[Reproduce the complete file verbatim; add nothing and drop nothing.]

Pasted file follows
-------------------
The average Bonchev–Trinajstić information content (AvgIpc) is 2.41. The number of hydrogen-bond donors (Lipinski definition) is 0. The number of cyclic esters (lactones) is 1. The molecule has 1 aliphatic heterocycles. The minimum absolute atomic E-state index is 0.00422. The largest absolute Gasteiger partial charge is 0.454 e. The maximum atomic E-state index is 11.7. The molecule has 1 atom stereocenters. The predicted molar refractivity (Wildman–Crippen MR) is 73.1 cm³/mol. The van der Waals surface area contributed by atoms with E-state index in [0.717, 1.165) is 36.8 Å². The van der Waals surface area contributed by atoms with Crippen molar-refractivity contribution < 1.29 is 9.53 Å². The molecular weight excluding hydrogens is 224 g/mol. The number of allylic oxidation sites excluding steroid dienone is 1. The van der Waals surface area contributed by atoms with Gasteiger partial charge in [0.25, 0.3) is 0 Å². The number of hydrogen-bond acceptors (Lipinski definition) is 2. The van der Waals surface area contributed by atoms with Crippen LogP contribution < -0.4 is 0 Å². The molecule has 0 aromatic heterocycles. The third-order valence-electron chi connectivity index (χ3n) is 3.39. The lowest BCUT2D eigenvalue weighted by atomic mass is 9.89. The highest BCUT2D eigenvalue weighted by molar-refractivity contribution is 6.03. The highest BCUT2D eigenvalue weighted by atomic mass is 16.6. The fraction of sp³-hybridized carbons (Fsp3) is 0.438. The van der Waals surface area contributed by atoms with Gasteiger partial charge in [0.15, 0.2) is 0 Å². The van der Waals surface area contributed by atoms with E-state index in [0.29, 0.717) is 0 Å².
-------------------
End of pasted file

The average Bonchev–Trinajstić information content (AvgIpc) is 2.41. The number of hydrogen-bond donors (Lipinski definition) is 0. The number of cyclic esters (lactones) is 1. The molecule has 1 aliphatic heterocycles. The minimum absolute atomic E-state index is 0.00422. The largest absolute Gasteiger partial charge is 0.454 e. The maximum atomic E-state index is 11.7. The molecule has 1 atom stereocenters. The predicted molar refractivity (Wildman–Crippen MR) is 73.1 cm³/mol. The van der Waals surface area contributed by atoms with E-state index in [0.717, 1.165) is 36.8 Å². The van der Waals surface area contributed by atoms with Crippen molar-refractivity contribution < 1.29 is 9.53 Å². The molecular weight excluding hydrogens is 224 g/mol. The number of allylic oxidation sites excluding steroid dienone is 1. The van der Waals surface area contributed by atoms with Gasteiger partial charge in [0.25, 0.3) is 0 Å². The number of hydrogen-bond acceptors (Lipinski definition) is 2. The van der Waals surface area contributed by atoms with Crippen LogP contribution < -0.4 is 0 Å². The molecule has 0 aromatic heterocycles. The third-order valence-electron chi connectivity index (χ3n) is 3.39. The lowest BCUT2D eigenvalue weighted by atomic mass is 9.89. The highest BCUT2D eigenvalue weighted by molar-refractivity contribution is 6.03. The highest BCUT2D eigenvalue weighted by atomic mass is 16.6. The fraction of sp³-hybridized carbons (Fsp3) is 0.438. The van der Waals surface area contributed by atoms with Gasteiger partial charge in [0.15, 0.2) is 0 Å². The van der Waals surface area contributed by atoms with E-state index in [0.29, 0.717) is 0 Å².